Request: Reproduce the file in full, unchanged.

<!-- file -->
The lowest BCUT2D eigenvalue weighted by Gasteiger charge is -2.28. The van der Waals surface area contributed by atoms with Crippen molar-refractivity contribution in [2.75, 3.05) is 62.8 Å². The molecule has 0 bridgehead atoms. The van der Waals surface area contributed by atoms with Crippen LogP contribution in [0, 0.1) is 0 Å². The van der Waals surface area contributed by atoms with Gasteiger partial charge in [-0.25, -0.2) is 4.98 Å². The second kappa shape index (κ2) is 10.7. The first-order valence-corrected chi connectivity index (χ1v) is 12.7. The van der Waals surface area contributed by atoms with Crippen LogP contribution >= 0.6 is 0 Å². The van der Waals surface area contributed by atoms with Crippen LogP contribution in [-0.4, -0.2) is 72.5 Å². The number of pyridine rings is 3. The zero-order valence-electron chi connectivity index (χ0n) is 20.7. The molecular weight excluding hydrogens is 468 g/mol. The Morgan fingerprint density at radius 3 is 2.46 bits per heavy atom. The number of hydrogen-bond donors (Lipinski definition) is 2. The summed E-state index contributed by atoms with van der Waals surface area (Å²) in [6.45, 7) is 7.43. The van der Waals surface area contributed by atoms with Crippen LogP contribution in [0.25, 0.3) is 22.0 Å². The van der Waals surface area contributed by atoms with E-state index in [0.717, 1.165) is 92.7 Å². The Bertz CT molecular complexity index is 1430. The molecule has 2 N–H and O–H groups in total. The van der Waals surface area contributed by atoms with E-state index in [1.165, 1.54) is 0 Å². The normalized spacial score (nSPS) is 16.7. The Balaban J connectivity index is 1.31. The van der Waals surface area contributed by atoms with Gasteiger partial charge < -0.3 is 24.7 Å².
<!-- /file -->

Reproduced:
The lowest BCUT2D eigenvalue weighted by Gasteiger charge is -2.28. The van der Waals surface area contributed by atoms with Crippen molar-refractivity contribution in [2.75, 3.05) is 62.8 Å². The molecule has 0 bridgehead atoms. The van der Waals surface area contributed by atoms with Crippen LogP contribution in [0, 0.1) is 0 Å². The van der Waals surface area contributed by atoms with Gasteiger partial charge in [-0.25, -0.2) is 4.98 Å². The second kappa shape index (κ2) is 10.7. The first-order valence-corrected chi connectivity index (χ1v) is 12.7. The van der Waals surface area contributed by atoms with Crippen LogP contribution >= 0.6 is 0 Å². The van der Waals surface area contributed by atoms with Crippen LogP contribution in [-0.4, -0.2) is 72.5 Å². The number of pyridine rings is 3. The zero-order valence-electron chi connectivity index (χ0n) is 20.7. The molecular weight excluding hydrogens is 468 g/mol. The Morgan fingerprint density at radius 3 is 2.46 bits per heavy atom. The number of hydrogen-bond donors (Lipinski definition) is 2. The summed E-state index contributed by atoms with van der Waals surface area (Å²) in [6.45, 7) is 7.43. The van der Waals surface area contributed by atoms with Crippen LogP contribution in [0.25, 0.3) is 22.0 Å². The van der Waals surface area contributed by atoms with E-state index in [0.717, 1.165) is 92.7 Å². The Bertz CT molecular complexity index is 1430. The molecule has 2 N–H and O–H groups in total. The van der Waals surface area contributed by atoms with E-state index in [1.165, 1.54) is 0 Å². The normalized spacial score (nSPS) is 16.7. The Balaban J connectivity index is 1.31. The van der Waals surface area contributed by atoms with Gasteiger partial charge < -0.3 is 24.7 Å².